• Lead Strategist Phylicia

A Food Haven in a Mountain Town

Updated: May 23, 2019

Nature Hills Farm CSA
Photo by Victoria Leeds

Nature Hills Farm is a family farm located in Cedar City Utah. The city of about 29,000 people is surrounded by mountainous terrain and sprawling national parks. This Southwestern Utah farm is 250 miles south of Salt Lake City, UT and 170 miles east of Las Vegas, NV. The farm was started in 2010 by Heather Carter and her family. They grow a variety of different vegetables, herbs, and berries, and raise chickens, turkeys, ducks, and cows. They use their harvest to make a wide variety of value - added products which they sell in their Farm Store and at the Farmer’s Market. They make everything, from cheese and butter, to yogurt, jams, and broth.

Farm made value-added products
Photo by Victoria Leeds

Farm Experiences

Nature Hills Farm offers an array of experiences for visitors. These experiences fall under 5 different categories including Education & Training, Dining, Arts & Entertainment, Recreation, & Direct Sales. They offer 15 different experiences throughout the year and counting. The experiences they offer include:

Educational & Training

Cooking Classes

  • Bread

  • Cheese

  • Sausage

  • Kombucha

Kids Camp


Farm Tours




Arts & Entertainment

Save The Bees Fundraiser

Earth Day Celebration

Harvest Fest

Christmas On The Farm



Direct Sales

Farm Store

They host a number of classes and now a retreat on making different types of foods. Heather mentions that making these foods has become a lost art, and in their classes they give visitors the opportunity to not just learn how to make food but how to use it too. Learn more about all of their experiences here.


Getting Started

So just how did a farm in the high desert get their start in hosting farm experiences? Without any immediate resources on hand with how to develop farm events Heather started with what she knew. For her, that was cheese - making. But, the Nature Hills Farm story doesn’t start there. Heather was a garden enthusiast at a young age, she began planting at 13. Her love for planting continued into adulthood as she married and started a family of her own. She began by growing and making value - added products for sale at the local farmer's market. Her family initially got started with farm experiences as a way to fill the income gap because of the unpredictability of farmer’s market sales. Here’s where her cheese making skills came in.

In an effort to diversify their income the family built a cheese-making facility and Heather started teaching cheese-making classes. Their thought was “If people can come and see what we’re doing they are more likely to come to the farmer's market and see what we’re selling.” The class soon became the 1st experience that her family added to the farm. The farm experiences began to grow and evolve as time went on. Through trial and error and talking to her customers the farm has grown from that 1st cheese making class to dinners, farm tours, fundraisers and much more.


The Challenges

In order to get started Heather and her family did their own research and used their available resources. Two challenges she faced in the development and growth of their farm experiences were marketing and guiding visitors once they arrived on the farm.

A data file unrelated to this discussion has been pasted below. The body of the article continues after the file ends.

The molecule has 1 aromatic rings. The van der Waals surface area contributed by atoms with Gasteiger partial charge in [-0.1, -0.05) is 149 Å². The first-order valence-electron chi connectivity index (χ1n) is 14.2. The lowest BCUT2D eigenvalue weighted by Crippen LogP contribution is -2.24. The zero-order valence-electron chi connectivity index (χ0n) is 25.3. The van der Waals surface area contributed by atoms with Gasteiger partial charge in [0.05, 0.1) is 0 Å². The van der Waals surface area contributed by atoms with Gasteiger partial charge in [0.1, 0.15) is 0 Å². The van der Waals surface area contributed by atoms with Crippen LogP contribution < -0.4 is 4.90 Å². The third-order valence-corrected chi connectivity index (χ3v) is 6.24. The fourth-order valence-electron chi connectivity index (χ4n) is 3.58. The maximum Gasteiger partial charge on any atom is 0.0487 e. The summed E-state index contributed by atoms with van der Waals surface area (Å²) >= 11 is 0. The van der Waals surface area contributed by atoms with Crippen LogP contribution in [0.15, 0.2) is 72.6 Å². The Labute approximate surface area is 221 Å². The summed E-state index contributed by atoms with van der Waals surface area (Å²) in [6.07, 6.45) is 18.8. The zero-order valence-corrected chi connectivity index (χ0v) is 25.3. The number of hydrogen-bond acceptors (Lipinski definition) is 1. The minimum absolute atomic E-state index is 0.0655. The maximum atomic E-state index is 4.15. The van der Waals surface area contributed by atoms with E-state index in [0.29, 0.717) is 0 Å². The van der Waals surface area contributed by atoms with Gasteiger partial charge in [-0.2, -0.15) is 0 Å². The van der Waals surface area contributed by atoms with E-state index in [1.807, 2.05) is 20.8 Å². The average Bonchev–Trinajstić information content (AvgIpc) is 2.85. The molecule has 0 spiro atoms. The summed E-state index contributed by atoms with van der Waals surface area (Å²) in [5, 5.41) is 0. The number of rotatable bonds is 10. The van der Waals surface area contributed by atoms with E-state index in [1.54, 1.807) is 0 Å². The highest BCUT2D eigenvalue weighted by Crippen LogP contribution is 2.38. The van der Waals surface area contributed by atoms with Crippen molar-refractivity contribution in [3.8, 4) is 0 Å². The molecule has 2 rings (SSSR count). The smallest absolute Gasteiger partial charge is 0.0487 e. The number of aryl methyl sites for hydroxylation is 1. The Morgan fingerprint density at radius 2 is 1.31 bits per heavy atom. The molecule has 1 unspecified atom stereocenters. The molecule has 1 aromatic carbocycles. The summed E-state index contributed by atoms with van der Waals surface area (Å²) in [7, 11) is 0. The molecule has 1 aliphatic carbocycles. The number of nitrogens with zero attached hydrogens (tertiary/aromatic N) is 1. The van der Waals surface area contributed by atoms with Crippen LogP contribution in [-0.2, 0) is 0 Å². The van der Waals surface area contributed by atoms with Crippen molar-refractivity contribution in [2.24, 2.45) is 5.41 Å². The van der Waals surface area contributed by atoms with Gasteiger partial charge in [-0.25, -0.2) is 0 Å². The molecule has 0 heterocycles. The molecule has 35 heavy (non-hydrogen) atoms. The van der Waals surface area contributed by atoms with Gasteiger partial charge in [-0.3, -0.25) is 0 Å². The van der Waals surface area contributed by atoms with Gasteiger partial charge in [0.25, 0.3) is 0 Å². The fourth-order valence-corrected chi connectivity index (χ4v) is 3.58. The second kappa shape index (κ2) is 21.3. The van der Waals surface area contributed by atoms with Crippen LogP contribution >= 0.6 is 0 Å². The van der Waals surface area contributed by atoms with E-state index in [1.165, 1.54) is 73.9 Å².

1. Marketing

Getting the word out to the local community was a challenge at first. However, the use of social media and the growth of their experiences has helped to market them.

2. Guiding Visitors

Getting the word out was the 1st step, and the 2nd was guiding the visitors once they arrived on the farm. Many of the visitors were unfamiliar with farms so showing them where to go and what they could do on the farm was a challenge. Nature Hills Farm has since created a map to guide customers during their visit.


Tips & Advice

I asked Heather the best advice that she had for farmers and ranchers that are interested in developing their own farm experiences. Here’s what she had to say and what I gleaned from her path to becoming successful at farm experiences.

Funding New Farm Activities

Heather suggests avoiding going into debt to build out farm experiences. Noting that, even if you don’t make any money on your first event you should try to break even.

Development & Execution

“Find something that’s fun that you’re good at and start with that… don’t just do what the next person is doing.” When preparing to host the experience for the first time her best advice is to prepare for the unexpected. “It’s always better to be over prepared than under prepared.” Checklists also help Heather stay on tasks when debuting a new farm experience. If you’re looking to add additional events, she suggests only adding one at a time. And if something doesn’t work, remove it and revamp.

Test It Out

Test out a new experience before making it available to customers. “Before we started having farm dinners, we hosted 2 or 3 big dinners with friends and family.” Doing this helped them figure out what worked for them and what didn’t.


Evaluate every new event. Ask yourself, “Did that work for my farm did I benefit?... Is this event going to do something for my farm?”


To learn more about Nature Hills Farm and to stay up to date with their farm experiences check them out here.






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